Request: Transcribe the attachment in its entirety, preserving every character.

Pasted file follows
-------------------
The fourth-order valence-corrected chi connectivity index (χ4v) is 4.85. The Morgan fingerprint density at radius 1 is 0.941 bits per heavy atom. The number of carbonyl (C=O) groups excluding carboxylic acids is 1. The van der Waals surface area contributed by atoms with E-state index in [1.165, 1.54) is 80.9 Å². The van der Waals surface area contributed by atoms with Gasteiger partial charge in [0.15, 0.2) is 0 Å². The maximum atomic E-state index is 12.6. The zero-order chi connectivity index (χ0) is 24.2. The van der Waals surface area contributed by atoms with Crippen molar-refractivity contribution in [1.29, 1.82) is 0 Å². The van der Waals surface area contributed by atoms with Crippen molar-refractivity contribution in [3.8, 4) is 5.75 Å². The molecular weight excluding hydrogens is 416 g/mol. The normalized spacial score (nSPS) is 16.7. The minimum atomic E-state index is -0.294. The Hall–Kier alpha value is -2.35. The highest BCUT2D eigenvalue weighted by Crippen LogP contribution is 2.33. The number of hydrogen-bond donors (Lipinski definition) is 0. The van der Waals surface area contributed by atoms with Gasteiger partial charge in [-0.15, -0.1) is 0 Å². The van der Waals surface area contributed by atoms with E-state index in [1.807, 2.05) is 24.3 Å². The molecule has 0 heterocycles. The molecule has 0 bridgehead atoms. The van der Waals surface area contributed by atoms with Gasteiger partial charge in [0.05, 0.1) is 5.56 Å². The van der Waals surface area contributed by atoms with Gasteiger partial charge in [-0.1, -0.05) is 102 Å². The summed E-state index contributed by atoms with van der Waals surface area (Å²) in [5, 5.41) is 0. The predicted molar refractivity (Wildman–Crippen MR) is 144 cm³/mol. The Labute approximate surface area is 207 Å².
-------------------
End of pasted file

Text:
The fourth-order valence-corrected chi connectivity index (χ4v) is 4.85. The Morgan fingerprint density at radius 1 is 0.941 bits per heavy atom. The number of carbonyl (C=O) groups excluding carboxylic acids is 1. The van der Waals surface area contributed by atoms with E-state index in [1.165, 1.54) is 80.9 Å². The van der Waals surface area contributed by atoms with Gasteiger partial charge in [0.15, 0.2) is 0 Å². The maximum atomic E-state index is 12.6. The zero-order chi connectivity index (χ0) is 24.2. The van der Waals surface area contributed by atoms with Crippen molar-refractivity contribution in [1.29, 1.82) is 0 Å². The van der Waals surface area contributed by atoms with Crippen molar-refractivity contribution in [3.8, 4) is 5.75 Å². The molecular weight excluding hydrogens is 416 g/mol. The normalized spacial score (nSPS) is 16.7. The minimum atomic E-state index is -0.294. The Hall–Kier alpha value is -2.35. The highest BCUT2D eigenvalue weighted by Crippen LogP contribution is 2.33. The number of hydrogen-bond donors (Lipinski definition) is 0. The van der Waals surface area contributed by atoms with Gasteiger partial charge in [-0.15, -0.1) is 0 Å². The van der Waals surface area contributed by atoms with E-state index in [1.807, 2.05) is 24.3 Å². The molecule has 0 heterocycles. The molecule has 0 bridgehead atoms. The van der Waals surface area contributed by atoms with Gasteiger partial charge in [0.05, 0.1) is 5.56 Å². The van der Waals surface area contributed by atoms with Gasteiger partial charge in [-0.1, -0.05) is 102 Å². The summed E-state index contributed by atoms with van der Waals surface area (Å²) in [5, 5.41) is 0. The predicted molar refractivity (Wildman–Crippen MR) is 144 cm³/mol. The Labute approximate surface area is 207 Å².